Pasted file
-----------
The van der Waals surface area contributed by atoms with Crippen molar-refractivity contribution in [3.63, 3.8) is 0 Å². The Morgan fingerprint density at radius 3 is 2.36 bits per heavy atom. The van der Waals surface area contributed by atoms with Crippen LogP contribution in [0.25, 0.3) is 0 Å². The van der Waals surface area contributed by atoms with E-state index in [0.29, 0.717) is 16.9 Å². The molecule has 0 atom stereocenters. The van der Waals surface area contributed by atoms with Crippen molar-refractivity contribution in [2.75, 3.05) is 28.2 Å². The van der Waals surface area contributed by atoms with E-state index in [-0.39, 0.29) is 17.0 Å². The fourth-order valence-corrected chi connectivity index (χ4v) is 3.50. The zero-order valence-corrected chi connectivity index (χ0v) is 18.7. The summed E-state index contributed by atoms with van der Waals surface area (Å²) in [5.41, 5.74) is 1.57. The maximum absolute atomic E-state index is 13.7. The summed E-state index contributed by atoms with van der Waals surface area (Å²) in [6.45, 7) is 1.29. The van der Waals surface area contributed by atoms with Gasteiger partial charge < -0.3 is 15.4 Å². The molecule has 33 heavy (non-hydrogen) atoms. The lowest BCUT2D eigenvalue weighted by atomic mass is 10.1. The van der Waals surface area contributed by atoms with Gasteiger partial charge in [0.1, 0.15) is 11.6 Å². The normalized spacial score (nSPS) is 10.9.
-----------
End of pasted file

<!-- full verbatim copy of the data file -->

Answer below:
The van der Waals surface area contributed by atoms with Crippen molar-refractivity contribution in [3.63, 3.8) is 0 Å². The Morgan fingerprint density at radius 3 is 2.36 bits per heavy atom. The van der Waals surface area contributed by atoms with Crippen LogP contribution in [0.25, 0.3) is 0 Å². The van der Waals surface area contributed by atoms with E-state index in [0.29, 0.717) is 16.9 Å². The molecule has 0 atom stereocenters. The van der Waals surface area contributed by atoms with Crippen molar-refractivity contribution in [2.75, 3.05) is 28.2 Å². The van der Waals surface area contributed by atoms with E-state index in [-0.39, 0.29) is 17.0 Å². The fourth-order valence-corrected chi connectivity index (χ4v) is 3.50. The zero-order valence-corrected chi connectivity index (χ0v) is 18.7. The summed E-state index contributed by atoms with van der Waals surface area (Å²) in [5.41, 5.74) is 1.57. The maximum absolute atomic E-state index is 13.7. The summed E-state index contributed by atoms with van der Waals surface area (Å²) in [6.45, 7) is 1.29. The van der Waals surface area contributed by atoms with Gasteiger partial charge < -0.3 is 15.4 Å². The molecule has 33 heavy (non-hydrogen) atoms. The lowest BCUT2D eigenvalue weighted by atomic mass is 10.1. The van der Waals surface area contributed by atoms with Gasteiger partial charge in [0.1, 0.15) is 11.6 Å². The normalized spacial score (nSPS) is 10.9.